Hort Research aims to calm mothers with its fruit

By Clarisse Douaud

- Last updated on GMT

Related tags Marketing Urinary tract infection

Hort Research has identified the stress reduction market as a
target consumer segment for its fruit research and development, and
aims to design product concepts specifically for mothers.

The New Zealander company contracted a global market survey from the UK's Centre for Food and Health Studies. Hort Research specializes in breeding new varieties of fruit with enhanced nutritional attributes. The commercially focused research institute is owned by the government of New Zealand and it expects to commercialize the yields of its research through industry collaborations. Through Hort's market research, the company has unearthed the niche segment of calming products for women who have children still at home as having potential. "These women feel incredibly stressed,"​ Karl Crawford, food business leader with Hort, told NutraIngredients-USA. "And they either give themselves a reward or remove themselves from the situation."​ In terms of purchasing power, women are an important group because they are said to buy more than 80 percent of consumer goods. Through its own research, the company found that four product concepts relating fruit to stress reduction resonate with consumers: chocolate, fruit-based beverages, supplements and sprays. "The target is to have a product that acts quite quickly and that you can take when you are feeling stressed,"​ said Crawford. To isolate the effects of fruit-derived compounds on mood and mental state, Hort has simultaneously been doing scientific research on neurotransmitter binding and managing the body's stress response. "We have to identify what in fruit has this effect, then possibly breed for these things,"​ said Crawford. However, he underscored that Hort's short term goal is to find existing fruits that have such compounds. The stress-reduction market for foods is still not very developed, according to Crawford, except in Japan, where so-called 'mood food' makes up a $100mn market. Hort Research intends to make its mark through the use of whole fruits. The company does not deal in extracts, and instead underscores the value of using the entire fruit. "Our philosophy as an organization is that you get the best health effect from fruit if you eat as close as possible to the whole fruit,"​ said Crawford. However, since this is not always possible, he explained, a consumer can derive benefits from the fruit by moving up the convenience chain - for example, from whole fruit, to a beverage derived from whole fruit. "… we believe that everything in a fruit works together synergistically, even the sugars,"​ said Crawford. With over 500 staff in ten sites across New Zealand, the institute funds its research partly through royalties on its international plant variety patents. As well, Hort tries to work with fruits grown in the country so as to give the company a supply advantage. The company already does have one advantage though - that it works particularly with super fruits, which have been identified as a functional food category that is here to stay. Mintel Global New Products Database placed super fruits among the top ten trends for 2007. Crawford says consumers are drawn to super fruits depending on the variety of attributes they can derive from them. As with all foods, consumers require first and foremost that the fruit looks different and tastes different. It also optimal if a company can build up literature in the market on the healthy attributes surrounding a fruit. For instance, this is what happened with cranberries and their capacity to support urinary tract infections. While there is no health claim or labels on cranberry juice, consumers are aware of the link thanks to indirect marketing. Consumers are also drawn to fruits if they are available in convenient formats - meaning they are either easy to eat on the go, or are found in a product that is convenient.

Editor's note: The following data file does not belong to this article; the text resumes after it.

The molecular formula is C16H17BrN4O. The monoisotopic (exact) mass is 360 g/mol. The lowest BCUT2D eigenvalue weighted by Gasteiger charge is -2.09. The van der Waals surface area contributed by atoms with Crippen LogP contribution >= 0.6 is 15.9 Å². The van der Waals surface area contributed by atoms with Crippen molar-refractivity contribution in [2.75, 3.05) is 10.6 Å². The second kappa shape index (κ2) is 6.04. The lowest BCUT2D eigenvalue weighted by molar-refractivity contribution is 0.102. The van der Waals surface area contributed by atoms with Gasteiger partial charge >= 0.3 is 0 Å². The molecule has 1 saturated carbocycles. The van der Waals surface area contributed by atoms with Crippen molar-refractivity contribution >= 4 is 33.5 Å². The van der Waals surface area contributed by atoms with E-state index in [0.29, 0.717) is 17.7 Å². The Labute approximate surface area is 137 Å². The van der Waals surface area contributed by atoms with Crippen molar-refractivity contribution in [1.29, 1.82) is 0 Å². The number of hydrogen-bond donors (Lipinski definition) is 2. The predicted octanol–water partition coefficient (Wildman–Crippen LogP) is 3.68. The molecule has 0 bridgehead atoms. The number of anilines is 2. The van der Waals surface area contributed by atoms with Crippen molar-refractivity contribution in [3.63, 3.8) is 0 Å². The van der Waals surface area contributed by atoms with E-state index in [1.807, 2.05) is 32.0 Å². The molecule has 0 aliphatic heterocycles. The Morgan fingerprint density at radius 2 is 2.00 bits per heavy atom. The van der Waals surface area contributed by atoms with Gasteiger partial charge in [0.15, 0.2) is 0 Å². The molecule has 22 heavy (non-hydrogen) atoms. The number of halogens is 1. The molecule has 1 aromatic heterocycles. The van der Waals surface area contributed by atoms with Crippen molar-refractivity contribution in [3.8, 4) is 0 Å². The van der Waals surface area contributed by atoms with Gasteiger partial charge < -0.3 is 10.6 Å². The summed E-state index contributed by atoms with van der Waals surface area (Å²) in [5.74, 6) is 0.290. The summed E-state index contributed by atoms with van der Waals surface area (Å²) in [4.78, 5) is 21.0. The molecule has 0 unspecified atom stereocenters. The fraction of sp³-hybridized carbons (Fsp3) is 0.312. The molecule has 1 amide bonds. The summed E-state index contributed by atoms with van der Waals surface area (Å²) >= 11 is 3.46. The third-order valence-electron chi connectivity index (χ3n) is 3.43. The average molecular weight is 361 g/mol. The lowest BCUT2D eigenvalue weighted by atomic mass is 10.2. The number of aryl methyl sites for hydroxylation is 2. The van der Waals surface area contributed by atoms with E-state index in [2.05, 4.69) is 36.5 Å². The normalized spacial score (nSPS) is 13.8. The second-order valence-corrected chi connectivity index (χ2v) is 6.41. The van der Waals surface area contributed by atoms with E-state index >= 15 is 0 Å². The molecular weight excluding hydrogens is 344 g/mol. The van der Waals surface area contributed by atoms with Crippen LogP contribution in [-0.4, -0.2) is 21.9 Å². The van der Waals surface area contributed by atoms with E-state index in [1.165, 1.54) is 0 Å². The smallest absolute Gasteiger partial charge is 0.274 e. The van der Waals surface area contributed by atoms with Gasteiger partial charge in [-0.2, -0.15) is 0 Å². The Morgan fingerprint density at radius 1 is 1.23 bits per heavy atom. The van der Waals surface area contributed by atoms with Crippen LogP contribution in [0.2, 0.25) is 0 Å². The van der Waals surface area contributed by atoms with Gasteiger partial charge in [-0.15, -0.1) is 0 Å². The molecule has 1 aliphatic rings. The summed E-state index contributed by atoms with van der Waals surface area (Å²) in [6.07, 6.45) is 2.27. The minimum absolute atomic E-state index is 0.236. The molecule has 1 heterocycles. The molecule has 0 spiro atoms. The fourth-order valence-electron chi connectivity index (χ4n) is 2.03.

Related topics Fruit, vegetable, nut ingredients

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